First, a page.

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Defining the Inventory boundary


Glenshiel deployment map
The Inventory boundary defines an area which is considered to encompass the landscape within which the main events of the battle took place (landscape context) and where associated physical remains and archaeological evidence occur or may be expected (specific qualities).

The landscape context includes areas of fighting, key movements of troops across the landscape and other important locations, such the position of camps or vantage points. Although the landscape will have changed to some degree since the time of the battle, it may nevertheless still retain key characteristics of the terrain that are important to enable events, and their landscape context, to be fully understood and interpreted.  Specific qualities include landscape features that played a significant role in the battle, other physical remains, such as enclosures or built structures, and areas of known or potential archaeological evidence.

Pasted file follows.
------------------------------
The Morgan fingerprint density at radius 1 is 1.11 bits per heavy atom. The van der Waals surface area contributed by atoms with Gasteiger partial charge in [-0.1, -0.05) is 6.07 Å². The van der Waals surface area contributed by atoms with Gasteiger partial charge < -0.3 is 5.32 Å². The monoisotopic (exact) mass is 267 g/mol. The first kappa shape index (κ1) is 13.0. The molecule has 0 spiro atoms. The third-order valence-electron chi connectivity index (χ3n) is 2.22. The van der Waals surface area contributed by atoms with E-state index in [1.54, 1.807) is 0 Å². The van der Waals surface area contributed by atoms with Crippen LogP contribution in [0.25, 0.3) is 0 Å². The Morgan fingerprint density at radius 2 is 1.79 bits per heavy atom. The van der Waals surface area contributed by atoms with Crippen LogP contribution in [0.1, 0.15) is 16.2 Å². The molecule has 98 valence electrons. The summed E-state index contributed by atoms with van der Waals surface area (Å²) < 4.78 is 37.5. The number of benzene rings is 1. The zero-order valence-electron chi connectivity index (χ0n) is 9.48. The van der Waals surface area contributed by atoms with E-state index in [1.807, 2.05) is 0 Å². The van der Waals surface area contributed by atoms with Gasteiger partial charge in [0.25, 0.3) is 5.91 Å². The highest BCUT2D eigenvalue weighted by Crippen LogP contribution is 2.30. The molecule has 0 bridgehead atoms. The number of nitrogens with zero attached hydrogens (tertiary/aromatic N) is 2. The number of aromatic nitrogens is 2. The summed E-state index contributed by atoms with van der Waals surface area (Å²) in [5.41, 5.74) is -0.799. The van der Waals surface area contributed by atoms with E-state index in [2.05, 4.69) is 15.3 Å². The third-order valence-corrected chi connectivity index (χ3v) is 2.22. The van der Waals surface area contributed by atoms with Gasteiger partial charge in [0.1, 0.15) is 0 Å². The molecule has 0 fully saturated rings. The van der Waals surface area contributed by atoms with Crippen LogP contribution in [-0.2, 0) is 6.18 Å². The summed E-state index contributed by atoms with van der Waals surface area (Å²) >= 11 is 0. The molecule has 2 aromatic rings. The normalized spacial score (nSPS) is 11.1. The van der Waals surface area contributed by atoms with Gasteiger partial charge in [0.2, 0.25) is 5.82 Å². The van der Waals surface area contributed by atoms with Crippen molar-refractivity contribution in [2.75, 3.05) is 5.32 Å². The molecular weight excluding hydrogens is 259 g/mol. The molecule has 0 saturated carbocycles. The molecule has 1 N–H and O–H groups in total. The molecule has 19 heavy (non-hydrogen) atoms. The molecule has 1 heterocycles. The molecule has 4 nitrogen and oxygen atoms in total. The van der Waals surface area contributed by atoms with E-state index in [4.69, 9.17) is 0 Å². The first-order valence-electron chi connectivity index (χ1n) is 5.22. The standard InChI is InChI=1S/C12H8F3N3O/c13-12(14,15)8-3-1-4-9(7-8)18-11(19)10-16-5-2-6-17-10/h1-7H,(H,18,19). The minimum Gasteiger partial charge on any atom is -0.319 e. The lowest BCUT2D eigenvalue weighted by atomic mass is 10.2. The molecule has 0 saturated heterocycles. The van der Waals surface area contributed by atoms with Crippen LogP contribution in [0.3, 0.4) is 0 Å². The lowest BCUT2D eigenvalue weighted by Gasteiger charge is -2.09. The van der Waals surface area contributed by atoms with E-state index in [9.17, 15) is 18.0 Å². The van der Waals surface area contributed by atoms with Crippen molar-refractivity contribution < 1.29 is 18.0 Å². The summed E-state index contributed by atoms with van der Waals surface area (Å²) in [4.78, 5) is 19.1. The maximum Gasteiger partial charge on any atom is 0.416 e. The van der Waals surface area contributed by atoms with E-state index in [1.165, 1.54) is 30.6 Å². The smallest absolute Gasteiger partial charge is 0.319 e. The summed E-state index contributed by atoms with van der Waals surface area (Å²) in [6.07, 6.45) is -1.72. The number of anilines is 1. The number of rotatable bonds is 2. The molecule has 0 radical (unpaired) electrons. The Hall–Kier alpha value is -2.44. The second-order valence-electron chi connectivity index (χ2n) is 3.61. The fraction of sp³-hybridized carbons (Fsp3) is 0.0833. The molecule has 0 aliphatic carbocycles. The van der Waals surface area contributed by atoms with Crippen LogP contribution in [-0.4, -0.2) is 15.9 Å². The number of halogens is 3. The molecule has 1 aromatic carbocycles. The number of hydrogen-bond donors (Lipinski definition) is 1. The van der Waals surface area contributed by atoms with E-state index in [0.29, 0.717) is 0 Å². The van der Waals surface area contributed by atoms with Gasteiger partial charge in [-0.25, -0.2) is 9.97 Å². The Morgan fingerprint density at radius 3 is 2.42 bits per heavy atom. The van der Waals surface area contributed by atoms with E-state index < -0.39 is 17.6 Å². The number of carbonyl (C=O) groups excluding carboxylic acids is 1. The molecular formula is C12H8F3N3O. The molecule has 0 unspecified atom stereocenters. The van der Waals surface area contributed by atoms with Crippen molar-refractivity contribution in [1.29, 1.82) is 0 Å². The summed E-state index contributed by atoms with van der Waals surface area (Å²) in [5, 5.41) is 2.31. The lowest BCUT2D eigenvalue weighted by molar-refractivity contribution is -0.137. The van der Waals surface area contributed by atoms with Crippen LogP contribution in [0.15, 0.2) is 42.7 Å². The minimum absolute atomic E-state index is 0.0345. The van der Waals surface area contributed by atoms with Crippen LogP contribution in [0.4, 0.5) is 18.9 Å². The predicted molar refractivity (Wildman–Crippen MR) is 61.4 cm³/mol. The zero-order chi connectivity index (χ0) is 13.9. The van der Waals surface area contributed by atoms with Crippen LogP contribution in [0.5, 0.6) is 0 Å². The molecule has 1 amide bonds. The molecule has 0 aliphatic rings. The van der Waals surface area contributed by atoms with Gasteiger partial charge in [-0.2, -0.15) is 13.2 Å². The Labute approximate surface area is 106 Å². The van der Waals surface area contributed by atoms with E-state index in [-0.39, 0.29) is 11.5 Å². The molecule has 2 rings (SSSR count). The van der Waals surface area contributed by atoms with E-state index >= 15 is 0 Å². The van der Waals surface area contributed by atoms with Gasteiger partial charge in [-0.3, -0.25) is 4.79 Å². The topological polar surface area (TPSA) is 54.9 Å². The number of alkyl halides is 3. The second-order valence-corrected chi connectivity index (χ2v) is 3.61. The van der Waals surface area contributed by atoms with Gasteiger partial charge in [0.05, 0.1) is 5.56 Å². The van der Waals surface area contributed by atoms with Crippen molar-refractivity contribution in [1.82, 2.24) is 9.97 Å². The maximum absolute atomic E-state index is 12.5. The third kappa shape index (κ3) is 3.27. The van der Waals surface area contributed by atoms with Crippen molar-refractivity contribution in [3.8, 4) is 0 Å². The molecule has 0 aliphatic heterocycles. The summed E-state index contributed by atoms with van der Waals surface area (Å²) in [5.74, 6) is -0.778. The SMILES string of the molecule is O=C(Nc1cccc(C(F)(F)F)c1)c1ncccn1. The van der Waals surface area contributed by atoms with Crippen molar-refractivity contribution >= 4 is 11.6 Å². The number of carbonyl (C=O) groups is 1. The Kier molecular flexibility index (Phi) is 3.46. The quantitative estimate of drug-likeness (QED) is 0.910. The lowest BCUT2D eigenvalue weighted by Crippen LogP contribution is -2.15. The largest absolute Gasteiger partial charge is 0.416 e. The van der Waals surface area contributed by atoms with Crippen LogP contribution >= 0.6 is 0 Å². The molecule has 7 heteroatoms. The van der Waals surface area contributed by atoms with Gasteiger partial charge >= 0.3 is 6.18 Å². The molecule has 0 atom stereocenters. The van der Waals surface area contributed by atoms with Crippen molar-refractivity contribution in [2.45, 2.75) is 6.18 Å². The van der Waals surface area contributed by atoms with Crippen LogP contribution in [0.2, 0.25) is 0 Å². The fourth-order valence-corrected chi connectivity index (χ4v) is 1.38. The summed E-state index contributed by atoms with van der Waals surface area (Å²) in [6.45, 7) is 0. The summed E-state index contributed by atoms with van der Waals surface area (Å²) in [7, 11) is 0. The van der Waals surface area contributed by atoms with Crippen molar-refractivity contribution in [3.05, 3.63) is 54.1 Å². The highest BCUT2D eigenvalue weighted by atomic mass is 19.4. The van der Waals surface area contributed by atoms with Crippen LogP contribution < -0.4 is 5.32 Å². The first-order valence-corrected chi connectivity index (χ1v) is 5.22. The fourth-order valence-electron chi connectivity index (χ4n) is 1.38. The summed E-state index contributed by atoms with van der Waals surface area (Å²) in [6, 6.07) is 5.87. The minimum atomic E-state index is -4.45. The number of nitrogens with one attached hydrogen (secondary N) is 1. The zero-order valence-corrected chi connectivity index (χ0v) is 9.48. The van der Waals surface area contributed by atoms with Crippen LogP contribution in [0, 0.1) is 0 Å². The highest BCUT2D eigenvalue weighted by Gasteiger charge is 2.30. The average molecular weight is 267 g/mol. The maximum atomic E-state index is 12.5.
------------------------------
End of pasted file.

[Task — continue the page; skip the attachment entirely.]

The boundary has been defined on the basis of research of documentary sources and historic terrain maps, and through landscape analysis to locate events in the modern landscape. Additional sources of information, such as place-names and military find-spots, can also be helpful.

Overall the area defined is considered to have high potential to retain important landscape characteristics, specific features, strategic viewpoints and archaeological deposits associated with the battle, all of which are key to understanding the course of the events of the battle.

It is possible that additional evidence relating to the events of the battle, such as extended lines of approach, retreat or rout, will survive beyond the defined boundary, though this is likely to be more dispersed in nature.






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